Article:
Espen Sandberg – Yeah. We’re in great shape with the script. It’s really, really good. It’s Jeff Nathanson’s. It’s very funny, and it’s also a very touching script, actually. So we’re very happy with the collaboration we have with him and with Bruckheimer and Disney, and we’re planning now that we’ll begin to shoot at the beginning of next year. We’re already a few months into pre-production.
The Kidd – Is there a name for it other than PIRATES OF THE CARIBBEAN 5 at this point?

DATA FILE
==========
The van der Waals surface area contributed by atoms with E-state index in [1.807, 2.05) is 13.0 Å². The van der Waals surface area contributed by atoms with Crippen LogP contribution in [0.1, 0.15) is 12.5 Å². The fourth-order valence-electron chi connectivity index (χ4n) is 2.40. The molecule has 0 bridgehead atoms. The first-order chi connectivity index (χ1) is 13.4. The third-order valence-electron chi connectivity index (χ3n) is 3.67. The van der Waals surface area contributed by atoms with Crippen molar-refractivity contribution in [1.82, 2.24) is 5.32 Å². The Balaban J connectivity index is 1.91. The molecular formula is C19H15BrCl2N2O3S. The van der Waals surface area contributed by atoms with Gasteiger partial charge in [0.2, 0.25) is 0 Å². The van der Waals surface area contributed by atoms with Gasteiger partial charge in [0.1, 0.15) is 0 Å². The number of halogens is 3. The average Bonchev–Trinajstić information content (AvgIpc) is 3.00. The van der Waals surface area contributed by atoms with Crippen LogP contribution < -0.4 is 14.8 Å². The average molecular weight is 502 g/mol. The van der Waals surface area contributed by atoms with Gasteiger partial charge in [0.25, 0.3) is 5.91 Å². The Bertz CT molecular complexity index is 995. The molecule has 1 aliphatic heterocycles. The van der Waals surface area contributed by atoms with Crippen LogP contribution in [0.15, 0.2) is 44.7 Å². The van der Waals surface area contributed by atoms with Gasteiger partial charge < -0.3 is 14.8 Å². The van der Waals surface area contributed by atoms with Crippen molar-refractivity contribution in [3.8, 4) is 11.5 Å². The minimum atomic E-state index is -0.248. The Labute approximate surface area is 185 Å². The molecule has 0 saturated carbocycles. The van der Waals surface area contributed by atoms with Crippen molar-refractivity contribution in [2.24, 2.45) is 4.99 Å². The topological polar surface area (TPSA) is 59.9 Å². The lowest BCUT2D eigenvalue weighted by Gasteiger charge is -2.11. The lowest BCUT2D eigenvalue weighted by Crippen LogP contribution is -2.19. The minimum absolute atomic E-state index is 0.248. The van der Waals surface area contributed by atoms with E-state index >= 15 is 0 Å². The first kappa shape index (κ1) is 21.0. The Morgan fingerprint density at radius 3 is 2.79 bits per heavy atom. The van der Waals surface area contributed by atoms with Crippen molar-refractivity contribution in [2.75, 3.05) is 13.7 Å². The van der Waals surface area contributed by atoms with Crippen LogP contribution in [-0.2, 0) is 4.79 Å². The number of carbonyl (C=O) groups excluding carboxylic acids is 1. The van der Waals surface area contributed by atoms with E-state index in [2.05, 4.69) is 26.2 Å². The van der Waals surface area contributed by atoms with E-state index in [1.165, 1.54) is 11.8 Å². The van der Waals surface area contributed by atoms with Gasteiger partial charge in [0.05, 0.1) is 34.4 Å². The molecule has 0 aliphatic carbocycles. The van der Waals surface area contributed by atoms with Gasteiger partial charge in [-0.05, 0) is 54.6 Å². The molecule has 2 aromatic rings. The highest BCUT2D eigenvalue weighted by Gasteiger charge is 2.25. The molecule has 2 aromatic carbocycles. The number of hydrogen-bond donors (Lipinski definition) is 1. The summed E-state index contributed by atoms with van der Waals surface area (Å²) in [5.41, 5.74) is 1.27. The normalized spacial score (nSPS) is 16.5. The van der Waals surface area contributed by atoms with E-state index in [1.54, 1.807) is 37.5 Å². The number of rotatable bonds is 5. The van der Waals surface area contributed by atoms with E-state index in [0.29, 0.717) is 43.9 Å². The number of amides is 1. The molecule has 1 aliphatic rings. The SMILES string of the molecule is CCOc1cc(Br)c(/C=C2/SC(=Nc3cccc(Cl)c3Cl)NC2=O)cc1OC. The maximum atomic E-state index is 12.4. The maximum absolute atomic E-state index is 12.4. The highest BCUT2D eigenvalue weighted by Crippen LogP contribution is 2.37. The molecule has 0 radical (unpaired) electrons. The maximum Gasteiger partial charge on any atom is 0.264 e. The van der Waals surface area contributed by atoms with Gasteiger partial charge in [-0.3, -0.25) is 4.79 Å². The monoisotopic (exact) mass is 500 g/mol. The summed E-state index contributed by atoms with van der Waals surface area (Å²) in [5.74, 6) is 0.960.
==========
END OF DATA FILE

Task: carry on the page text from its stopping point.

Joachim Rønning – Yeah. DEAD MEN TELL NO TALES.
The Kidd – Oh, okay! Is it going to link back to the other films as well or is this going to be its own adventure?
Espen Sandberg – Both! [Laughs]
Joachim Rønning – We can’t really go into that. I think what we can say is that we’re very much inspired by the first film and the purity of that.
The Kidd – Alright, guys. Thank you very much, I really enjoyed the film very much. It was a lot of fun to watch, and I look forward to seeing what you take is on the PIRATES material.
Joachim Rønning – Great, thank you so much.